Figure 4

Correlative analysis of Treg functional activity and frequency of IL-2–expressing sorted CD4+ T cells. Sorted CD4+CD25 T cells from the patient cohort were stimulated with phorbol myristate acetate and ionomycin for 5 hours in the presence of protein transport inhibitor, and intracellular expression of IL-2 was measured by flow cytometry. The frequency of IL-2-expressing CD4+ cells negatively correlated with the patients' Treg-suppressive activity at 1:1 ratio of CD4+CD25 and CD4+CD25hi (r = −0.47, P = .04).

Figure 4

Correlative analysis of Treg functional activity and frequency of IL-2–expressing sorted CD4+ T cells. Sorted CD4+CD25 T cells from the patient cohort were stimulated with phorbol myristate acetate and ionomycin for 5 hours in the presence of protein transport inhibitor, and intracellular expression of IL-2 was measured by flow cytometry. The frequency of IL-2-expressing CD4+ cells negatively correlated with the patients' Treg-suppressive activity at 1:1 ratio of CD4+CD25 and CD4+CD25hi (r = −0.47, P = .04).

Circulating plasma levels of TGF-β1 and sCD40L

TGF-β1 is primarily considered an anti-inflammatory cytokine, promoting Treg development and function and inhibiting Th1 and Th2 development as well as B-cell proliferation and antibody production.33  A number of studies have indicated that ITP patients have low circulating TGF-β1 levels, which increase as platelet counts improve after various treatments.34,3536  We therefore measured total circulating TGF-β1 in some of our patient cohort using the platelet-poor fraction of the plasma to avoid potential in vitro platelet activation/degranulation. We found that circulating TGF-β1 levels strongly correlated with platelet counts in our patient cohort (Figure 5, r = 0.8, P = .0002) with higher levels of TGF-β1 in the patient group on treatment compared with the pretreatment group (Figure 6, 2211 ± 345 pg/mL vs 1083 ± 127 pg/mL, P = .02). Concurrently, we also tested levels of circulating sCD40L (Figure 7), a proinflammatory cytokine in the platelet-poor plasma fraction in our patient cohort, and found a decrease in the levels in patients on treatment (0.88 ± 0.13 ng/mL vs 0.53 ± 0.05 ng/mL, P = .02) as has previously been reported in treated patients with ITP.11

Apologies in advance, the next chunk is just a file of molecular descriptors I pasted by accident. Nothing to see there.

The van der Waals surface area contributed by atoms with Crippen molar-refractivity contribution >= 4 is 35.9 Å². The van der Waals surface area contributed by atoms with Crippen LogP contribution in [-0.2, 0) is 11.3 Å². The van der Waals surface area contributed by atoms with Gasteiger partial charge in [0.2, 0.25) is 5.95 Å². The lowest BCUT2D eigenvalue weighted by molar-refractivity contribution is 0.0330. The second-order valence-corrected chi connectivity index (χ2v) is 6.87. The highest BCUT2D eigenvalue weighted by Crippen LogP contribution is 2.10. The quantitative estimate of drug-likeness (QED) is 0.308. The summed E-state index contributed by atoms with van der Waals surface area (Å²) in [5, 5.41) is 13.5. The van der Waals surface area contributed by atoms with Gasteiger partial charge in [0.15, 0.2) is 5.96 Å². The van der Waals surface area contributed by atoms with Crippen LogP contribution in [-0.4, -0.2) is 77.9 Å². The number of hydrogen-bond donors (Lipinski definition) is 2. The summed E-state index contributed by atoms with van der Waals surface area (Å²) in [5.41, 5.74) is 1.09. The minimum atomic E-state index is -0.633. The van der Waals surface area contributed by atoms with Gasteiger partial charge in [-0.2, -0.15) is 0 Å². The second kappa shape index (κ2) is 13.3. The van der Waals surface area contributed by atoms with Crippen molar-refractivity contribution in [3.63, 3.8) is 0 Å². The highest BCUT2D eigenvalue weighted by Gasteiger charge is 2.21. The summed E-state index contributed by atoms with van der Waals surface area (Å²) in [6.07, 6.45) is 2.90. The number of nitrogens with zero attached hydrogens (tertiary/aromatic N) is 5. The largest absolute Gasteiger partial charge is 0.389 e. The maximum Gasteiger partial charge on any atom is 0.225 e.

Figure 5

Correlative study of platelet counts and TGF-β1 levels. Circulating total TGF-β1 levels of the patient cohort from Table 1 were measured by ELISA using platelet-poor plasma. Correlative analysis indicated a strong positive association between the patients' platelet counts and TGF-β1 levels (r = 0.8, P = .0002).

Figure 5

Correlative study of platelet counts and TGF-β1 levels. Circulating total TGF-β1 levels of the patient cohort from Table 1 were measured by ELISA using platelet-poor plasma. Correlative analysis indicated a strong positive association between the patients' platelet counts and TGF-β1 levels (r = 0.8, P = .0002).

Figure 6

Circulating TGF-β1 levels in patients before and on treatment with thrombopoietic agents. Plasma levels of TGF-β1 were significantly increased in patients on treatment (■) compared with before treatment (●, P = .002, using the rank order Mann-Whitney test). As comparison, levels of TGF-β1 in normal healthy controls are shown (♦).

Figure 6

Circulating TGF-β1 levels in patients before and on treatment with thrombopoietic agents. Plasma levels of TGF-β1 were significantly increased in patients on treatment (■) compared with before treatment (●, P = .002, using the rank order Mann-Whitney test). As comparison, levels of TGF-β1 in normal healthy controls are shown (♦).

Figure 7

sCD40L levels in platelet-poor plasma of patient cohort. Circulating levels of sCD40L in platelet-poor plasma were significantly lower in patients on treatment (■) compared with pretreatment (●, P = .02). As comparison, levels of sCD40L in normal healthy controls are shown (♦).

Figure 7

sCD40L levels in platelet-poor plasma of patient cohort. Circulating levels of sCD40L in platelet-poor plasma were significantly lower in patients on treatment (■) compared with pretreatment (●, P = .02). As comparison, levels of sCD40L in normal healthy controls are shown (♦).

Discussion